Sometimes during stopovers along the trek, the spiritual leader of the tribe would sometimes play games with Mekkar. Other times, teach him through various means to keep him from getting bored and also develop his mental faculties. Mekkar figured out that Aslak was the person he could learn quickest from, so he spent more time with the seer than anyone else during the trip.
It felt strange to Mekkar as the moving objects in the sky seemed to fly at lower and lower altitudes. Despite the planes flying closer to the ground, the people appeared to continue on with their daily lives and ignored them. Maybe they couldn’t do anything about the aircraft anyway so why worry it as it will pass eventually. The youngster gathered some of a conversation when he was with Ansetti as the trek chief spoke to one of the locals about the activity overhead. Mekkar asked if the air forces were friendly or enemy. He received no response. It appeared as though the inhabitants were, in a way, sort of immune or desensitized to the planned patterns above them. Mekkar was told that there was only one way a response would be undertaken or local attitude changed. In other words, if the aircraft went on the attack, the inhabitants would counter attack in kind.
Normally the native population in this region of the world are very much, unlike some other people around the globe, a fairly peace loving people. It is quite a contrast to the frequent warlike mentality that encompasses various regions of the planet. The inhabitants here usually just go about minding their own business. They don’t want to be bothered, but to live in freedom. Furthermore, to be left alone to conduct their daily affairs as daily life in the arctic is hard enough. However, anyone is able go into defense mode, if prepared and when they feel threatened by another. Ansetti and the other adult spoke about all the concerns Mekkar had regarding the situation. There was also much more information the boy listened to but didn’t anticipate or understand. The man and Ansetti said his piece and the speech went back and forth. Though, Mekkar could gather only some the meaning because the conversation between the two was not in his native dialect.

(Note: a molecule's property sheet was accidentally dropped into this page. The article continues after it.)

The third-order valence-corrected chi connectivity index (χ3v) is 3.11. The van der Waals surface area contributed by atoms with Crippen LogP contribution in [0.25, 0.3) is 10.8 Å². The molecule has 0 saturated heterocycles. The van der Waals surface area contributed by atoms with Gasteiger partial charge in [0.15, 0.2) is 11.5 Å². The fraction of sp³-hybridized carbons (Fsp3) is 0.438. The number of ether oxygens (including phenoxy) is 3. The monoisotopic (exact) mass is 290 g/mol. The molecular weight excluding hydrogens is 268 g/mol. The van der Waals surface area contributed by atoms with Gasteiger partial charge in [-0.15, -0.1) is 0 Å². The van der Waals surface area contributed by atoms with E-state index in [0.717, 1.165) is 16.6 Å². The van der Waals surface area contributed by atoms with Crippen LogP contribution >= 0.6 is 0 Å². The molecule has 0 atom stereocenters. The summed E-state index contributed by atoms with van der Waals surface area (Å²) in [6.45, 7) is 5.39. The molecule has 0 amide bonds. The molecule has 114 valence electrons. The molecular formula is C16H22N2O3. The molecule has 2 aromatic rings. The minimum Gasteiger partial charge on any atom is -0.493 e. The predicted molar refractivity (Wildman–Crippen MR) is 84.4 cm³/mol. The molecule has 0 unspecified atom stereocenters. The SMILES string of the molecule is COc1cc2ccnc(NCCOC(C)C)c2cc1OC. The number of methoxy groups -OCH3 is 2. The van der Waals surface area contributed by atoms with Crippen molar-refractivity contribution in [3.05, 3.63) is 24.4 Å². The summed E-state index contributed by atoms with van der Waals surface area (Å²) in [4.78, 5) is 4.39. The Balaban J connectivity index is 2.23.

Mekkar was also present during interactions involving Ansetti and other locals. It seemed the primary purpose was gathering of intelligence. The trouble was Mekkar could understand only bit and pieces of what was being said or none at all. The child definitely didn’t gather the gist of the wording of what he could interpret either. He thought to himself those people and we are dressed in comparable ways but not identical due to region and the speech ... Internally, he pondered other ideas such as who are these people? They sort of look like me and kind of sound like me. The people here also carry out functions that we do, but they are not exactly like me. I have encountered this before on this trek. He summed it up with, they are odd in comparison.